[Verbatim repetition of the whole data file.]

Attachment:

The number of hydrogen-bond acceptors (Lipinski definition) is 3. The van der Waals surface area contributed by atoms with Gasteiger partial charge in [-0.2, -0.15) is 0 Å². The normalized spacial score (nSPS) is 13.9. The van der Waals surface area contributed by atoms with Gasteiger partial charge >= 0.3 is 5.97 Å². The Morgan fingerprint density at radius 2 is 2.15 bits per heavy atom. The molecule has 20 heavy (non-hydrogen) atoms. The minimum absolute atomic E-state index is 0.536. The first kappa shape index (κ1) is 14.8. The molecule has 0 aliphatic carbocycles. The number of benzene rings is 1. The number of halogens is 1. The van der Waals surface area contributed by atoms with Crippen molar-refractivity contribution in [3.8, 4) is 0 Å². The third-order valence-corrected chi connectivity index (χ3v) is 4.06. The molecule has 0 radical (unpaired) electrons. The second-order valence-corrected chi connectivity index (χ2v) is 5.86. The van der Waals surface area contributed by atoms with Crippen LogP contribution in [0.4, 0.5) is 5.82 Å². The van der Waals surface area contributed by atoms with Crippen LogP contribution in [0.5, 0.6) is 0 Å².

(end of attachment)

The number of hydrogen-bond acceptors (Lipinski definition) is 3. The van der Waals surface area contributed by atoms with Gasteiger partial charge in [-0.2, -0.15) is 0 Å². The normalized spacial score (nSPS) is 13.9. The van der Waals surface area contributed by atoms with Gasteiger partial charge >= 0.3 is 5.97 Å². The Morgan fingerprint density at radius 2 is 2.15 bits per heavy atom. The molecule has 20 heavy (non-hydrogen) atoms. The minimum absolute atomic E-state index is 0.536. The first kappa shape index (κ1) is 14.8. The molecule has 0 aliphatic carbocycles. The number of benzene rings is 1. The number of halogens is 1. The van der Waals surface area contributed by atoms with Crippen molar-refractivity contribution in [3.8, 4) is 0 Å². The third-order valence-corrected chi connectivity index (χ3v) is 4.06. The molecule has 0 radical (unpaired) electrons. The second-order valence-corrected chi connectivity index (χ2v) is 5.86. The van der Waals surface area contributed by atoms with Crippen LogP contribution in [0.4, 0.5) is 5.82 Å². The van der Waals surface area contributed by atoms with Crippen LogP contribution in [0.5, 0.6) is 0 Å².